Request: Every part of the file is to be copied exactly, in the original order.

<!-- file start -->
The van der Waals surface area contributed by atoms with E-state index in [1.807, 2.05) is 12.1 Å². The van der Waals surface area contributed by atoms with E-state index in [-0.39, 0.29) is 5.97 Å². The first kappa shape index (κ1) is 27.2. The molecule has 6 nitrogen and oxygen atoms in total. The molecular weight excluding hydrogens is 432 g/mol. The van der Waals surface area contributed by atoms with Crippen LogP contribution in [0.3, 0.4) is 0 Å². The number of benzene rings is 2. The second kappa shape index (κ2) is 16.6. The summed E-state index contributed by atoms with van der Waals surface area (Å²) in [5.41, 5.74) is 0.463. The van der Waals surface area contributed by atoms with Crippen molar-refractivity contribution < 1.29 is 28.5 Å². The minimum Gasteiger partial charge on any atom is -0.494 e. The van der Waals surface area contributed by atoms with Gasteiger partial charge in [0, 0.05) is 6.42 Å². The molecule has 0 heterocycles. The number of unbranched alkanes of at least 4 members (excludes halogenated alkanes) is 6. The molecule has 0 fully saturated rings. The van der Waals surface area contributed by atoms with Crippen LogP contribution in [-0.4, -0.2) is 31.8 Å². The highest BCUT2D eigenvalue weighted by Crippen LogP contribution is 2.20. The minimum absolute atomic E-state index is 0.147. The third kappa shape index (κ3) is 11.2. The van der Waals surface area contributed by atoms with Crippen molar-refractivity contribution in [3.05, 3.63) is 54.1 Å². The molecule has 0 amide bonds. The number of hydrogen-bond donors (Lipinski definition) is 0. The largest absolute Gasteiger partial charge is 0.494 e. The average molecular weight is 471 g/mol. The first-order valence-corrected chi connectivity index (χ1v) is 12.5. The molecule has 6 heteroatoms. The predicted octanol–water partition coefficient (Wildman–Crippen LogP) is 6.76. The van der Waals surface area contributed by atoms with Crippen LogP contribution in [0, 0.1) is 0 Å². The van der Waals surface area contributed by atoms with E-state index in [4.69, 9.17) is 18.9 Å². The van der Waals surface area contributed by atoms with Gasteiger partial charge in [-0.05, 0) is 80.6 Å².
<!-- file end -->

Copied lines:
The van der Waals surface area contributed by atoms with E-state index in [1.807, 2.05) is 12.1 Å². The van der Waals surface area contributed by atoms with E-state index in [-0.39, 0.29) is 5.97 Å². The first kappa shape index (κ1) is 27.2. The molecule has 6 nitrogen and oxygen atoms in total. The molecular weight excluding hydrogens is 432 g/mol. The van der Waals surface area contributed by atoms with Crippen LogP contribution in [0.3, 0.4) is 0 Å². The number of benzene rings is 2. The second kappa shape index (κ2) is 16.6. The summed E-state index contributed by atoms with van der Waals surface area (Å²) in [5.41, 5.74) is 0.463. The van der Waals surface area contributed by atoms with Crippen molar-refractivity contribution < 1.29 is 28.5 Å². The minimum Gasteiger partial charge on any atom is -0.494 e. The van der Waals surface area contributed by atoms with Gasteiger partial charge in [0, 0.05) is 6.42 Å². The molecule has 0 heterocycles. The number of unbranched alkanes of at least 4 members (excludes halogenated alkanes) is 6. The molecule has 0 fully saturated rings. The van der Waals surface area contributed by atoms with Crippen LogP contribution in [-0.4, -0.2) is 31.8 Å². The highest BCUT2D eigenvalue weighted by Crippen LogP contribution is 2.20. The minimum absolute atomic E-state index is 0.147. The third kappa shape index (κ3) is 11.2. The van der Waals surface area contributed by atoms with Crippen molar-refractivity contribution in [3.05, 3.63) is 54.1 Å². The molecule has 0 amide bonds. The number of hydrogen-bond donors (Lipinski definition) is 0. The largest absolute Gasteiger partial charge is 0.494 e. The average molecular weight is 471 g/mol. The first-order valence-corrected chi connectivity index (χ1v) is 12.5. The molecule has 6 heteroatoms. The predicted octanol–water partition coefficient (Wildman–Crippen LogP) is 6.76. The van der Waals surface area contributed by atoms with Crippen LogP contribution in [0, 0.1) is 0 Å². The van der Waals surface area contributed by atoms with E-state index in [4.69, 9.17) is 18.9 Å². The van der Waals surface area contributed by atoms with Gasteiger partial charge in [-0.05, 0) is 80.6 Å².